By Noor Ameena:
This year, the world celebrated the 25 years of United Nations Convention on Rights of Children. India was one of the earliest signatories to United Nations Convention on Rights of Children, and one of those progressive states which enacted legislation for the care and protection of children in conflict with law (any child who has come in contact with law as a result of committing a crime or being suspected of committing a crime) and children in need of care and protection (abandoned children). It is an internationally accepted principle that any individual below the age of 18 years shall be deemed a ‘child’. Last week, when Rajya Sabha passed the Juvenile Justice (Care and Protection) Bill, 2015, which proposed to lower the age of criminal responsibility from 18 to 16 years, it came as a blow to the child rights activists across the country.
The Bill provides that in case a heinous crime has been committed by a person in the age group of 16-18 years, the Juvenile Justice Board may determine, if they should be tried as a child or an adult, after conducting a preliminary assessment as regards the capacity of such individual to understand the nature and consequences of his act. JJB may seek the aid of psychologists or psychosocial workers in conducting such assessments. Where JJB holds that the case is fit to be tried as an adult, the case is transferred to Children’s Court, which is a court designated to try the offences against children. The Children’s Court again looks into the question whether the child is fit to be treated as an adult, and if it finds it proper, the juvenile would be tried as an adult.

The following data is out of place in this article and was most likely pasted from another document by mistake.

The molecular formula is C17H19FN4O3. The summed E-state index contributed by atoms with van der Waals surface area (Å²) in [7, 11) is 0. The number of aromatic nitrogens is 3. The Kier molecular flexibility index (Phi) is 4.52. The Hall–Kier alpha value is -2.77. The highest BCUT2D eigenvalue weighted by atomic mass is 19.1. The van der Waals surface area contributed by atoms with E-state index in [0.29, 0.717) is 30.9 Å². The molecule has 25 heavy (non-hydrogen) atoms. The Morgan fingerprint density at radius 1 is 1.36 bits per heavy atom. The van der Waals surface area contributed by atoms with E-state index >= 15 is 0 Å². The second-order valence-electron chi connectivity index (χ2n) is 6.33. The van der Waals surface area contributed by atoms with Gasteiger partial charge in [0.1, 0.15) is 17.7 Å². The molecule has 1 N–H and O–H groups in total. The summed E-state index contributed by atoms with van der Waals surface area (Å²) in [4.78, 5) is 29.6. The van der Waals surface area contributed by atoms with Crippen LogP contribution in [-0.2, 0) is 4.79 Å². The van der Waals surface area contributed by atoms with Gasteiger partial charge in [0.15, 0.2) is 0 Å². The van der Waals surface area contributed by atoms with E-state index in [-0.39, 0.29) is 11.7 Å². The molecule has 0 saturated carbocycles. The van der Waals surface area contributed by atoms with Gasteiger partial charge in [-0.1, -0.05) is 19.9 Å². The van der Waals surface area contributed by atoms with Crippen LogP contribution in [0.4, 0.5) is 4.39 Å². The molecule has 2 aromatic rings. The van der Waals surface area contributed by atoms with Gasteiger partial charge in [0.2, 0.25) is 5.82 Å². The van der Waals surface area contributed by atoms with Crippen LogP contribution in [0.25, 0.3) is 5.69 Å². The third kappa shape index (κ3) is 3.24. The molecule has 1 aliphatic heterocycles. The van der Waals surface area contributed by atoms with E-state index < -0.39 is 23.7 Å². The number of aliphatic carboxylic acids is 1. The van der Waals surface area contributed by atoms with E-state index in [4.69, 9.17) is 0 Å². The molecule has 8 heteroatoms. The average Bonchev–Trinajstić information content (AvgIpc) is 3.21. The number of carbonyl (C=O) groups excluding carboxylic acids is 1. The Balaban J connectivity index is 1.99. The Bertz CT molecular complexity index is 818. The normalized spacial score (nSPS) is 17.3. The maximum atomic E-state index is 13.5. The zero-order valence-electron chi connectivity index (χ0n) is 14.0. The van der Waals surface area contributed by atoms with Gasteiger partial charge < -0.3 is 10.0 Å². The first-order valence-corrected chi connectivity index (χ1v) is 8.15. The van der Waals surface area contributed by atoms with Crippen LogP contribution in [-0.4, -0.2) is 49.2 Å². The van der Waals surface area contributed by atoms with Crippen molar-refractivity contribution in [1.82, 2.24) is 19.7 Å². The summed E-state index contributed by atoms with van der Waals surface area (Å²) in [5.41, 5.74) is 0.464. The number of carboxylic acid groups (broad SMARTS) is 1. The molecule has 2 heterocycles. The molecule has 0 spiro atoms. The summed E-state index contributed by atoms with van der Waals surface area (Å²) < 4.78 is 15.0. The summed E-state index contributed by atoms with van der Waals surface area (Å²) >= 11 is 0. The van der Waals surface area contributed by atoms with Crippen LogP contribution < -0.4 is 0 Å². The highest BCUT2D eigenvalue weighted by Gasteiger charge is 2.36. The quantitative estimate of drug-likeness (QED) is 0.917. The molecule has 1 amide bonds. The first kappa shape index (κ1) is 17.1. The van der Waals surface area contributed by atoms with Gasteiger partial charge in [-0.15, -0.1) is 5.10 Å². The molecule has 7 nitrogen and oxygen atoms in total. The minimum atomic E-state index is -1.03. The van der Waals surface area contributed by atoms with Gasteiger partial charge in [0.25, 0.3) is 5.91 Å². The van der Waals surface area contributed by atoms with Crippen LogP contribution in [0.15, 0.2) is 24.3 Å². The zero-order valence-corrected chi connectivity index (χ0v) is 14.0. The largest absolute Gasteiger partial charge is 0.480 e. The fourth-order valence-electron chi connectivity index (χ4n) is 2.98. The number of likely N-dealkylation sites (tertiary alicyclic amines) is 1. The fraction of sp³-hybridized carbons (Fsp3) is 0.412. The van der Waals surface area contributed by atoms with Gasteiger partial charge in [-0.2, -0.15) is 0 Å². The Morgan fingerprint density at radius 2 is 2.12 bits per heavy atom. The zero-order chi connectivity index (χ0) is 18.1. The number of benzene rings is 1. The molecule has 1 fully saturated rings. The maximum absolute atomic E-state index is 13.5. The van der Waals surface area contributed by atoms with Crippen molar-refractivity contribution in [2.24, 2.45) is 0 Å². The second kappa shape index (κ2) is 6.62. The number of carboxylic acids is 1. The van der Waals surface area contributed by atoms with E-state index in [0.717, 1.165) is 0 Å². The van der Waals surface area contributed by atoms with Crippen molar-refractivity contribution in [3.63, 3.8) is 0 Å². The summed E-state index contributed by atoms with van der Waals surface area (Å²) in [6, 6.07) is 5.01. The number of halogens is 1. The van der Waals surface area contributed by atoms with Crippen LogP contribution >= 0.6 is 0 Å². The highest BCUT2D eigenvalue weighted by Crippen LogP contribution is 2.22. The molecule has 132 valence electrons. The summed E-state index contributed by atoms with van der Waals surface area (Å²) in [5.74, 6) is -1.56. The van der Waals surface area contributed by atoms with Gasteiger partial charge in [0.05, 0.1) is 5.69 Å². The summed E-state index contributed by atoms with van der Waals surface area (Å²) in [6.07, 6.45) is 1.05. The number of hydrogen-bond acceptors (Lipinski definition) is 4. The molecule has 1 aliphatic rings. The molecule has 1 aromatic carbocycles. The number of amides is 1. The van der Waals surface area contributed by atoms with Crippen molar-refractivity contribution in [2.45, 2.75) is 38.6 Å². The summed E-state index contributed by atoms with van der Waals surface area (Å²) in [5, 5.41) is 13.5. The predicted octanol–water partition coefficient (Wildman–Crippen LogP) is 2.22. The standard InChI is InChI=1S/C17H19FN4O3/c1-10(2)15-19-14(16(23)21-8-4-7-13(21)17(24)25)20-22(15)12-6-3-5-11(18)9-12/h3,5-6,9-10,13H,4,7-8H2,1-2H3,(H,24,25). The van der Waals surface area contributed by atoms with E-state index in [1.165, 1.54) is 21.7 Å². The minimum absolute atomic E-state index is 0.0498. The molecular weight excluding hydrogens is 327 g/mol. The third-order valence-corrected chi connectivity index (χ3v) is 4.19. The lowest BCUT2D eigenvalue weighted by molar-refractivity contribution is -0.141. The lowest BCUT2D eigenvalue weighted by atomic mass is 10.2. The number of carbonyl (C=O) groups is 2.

They can be conferred with any punishment prescribed under the law except the death penalty and imprisonment for life without release. Once convicted, these children will be moved to a ‘place of safety’ (which is different from Special Homes for Juveniles). If a person has completed 21 years, but has not completed their term in place of safety, the Children´s Court by itself or through a probation officer or the District Child Protection Unit or a social worker, can evaluate if such child has undergone reformative changes and if the child can be a contributing member of the society. Thereafter, they shall be released on such conditions which include monitoring for the rest of their term, or shall send them to jail for completion of the remaining term.
What is a heinous offence? A ‘heinous offence’, as defined in the Bill, is any offence under IPC or any other law in force, for which the punishment is a minimum seven years of imprisonment. This would by far include all offences like theft in dwelling house (S.381), robbery (S.390, IPC), dacoity (S.391, IPC), preparations for dacoity (S.399, IPC), belonging to a gang of persons habitually committing dacoity (S.400, IPC), dishonestly receiving stolen property obtained by dacoity (S.412, IPC), habitually dealing with stolen property (S.430, IPC), mischief (S.436-8, IPC), house trespass (S.450, IPC), counterfeiting (489A), abetment of offences punishable with death or imprisonment for life if the offence is not committed (S.115, IPC), collecting arms (S.121, IPC), culpable homicide not amounting to murder(304-Part I), attempt to murder, abetting commitment of suicide, voluntary hurt for extorting property (327), grievous hurt by acid attack (S.327, IPC), kidnapping or obtaining the custody of minor (S.363A, IPC), kidnapping or abducting to murder (S.364, IPC) and many other provisions.
Several other enactments like Narcotic & Psychotropic Substances Narcotic Drugs and Psychotropic Substances (NDPS) Act, Arms Act, Unlawful Activities (Prevention) Act, Scheduled Castes and the Scheduled Tribes (Prevention of Atrocities) Act, Arms Act, Terrorist and Disruptive Activities (Prevention) Act etc. also prescribe offences punishable with imprisonment of seven years or more, thus bringing them within the purview of ‘heinous offence’. Thus, a 16-year-old could now be tried as an adult depending on the judgement of the Juvenile Justice Board in almost all kinds of crimes where a child could possibly land in, or be forced into, thus defying all the logic behind a juvenile justice system.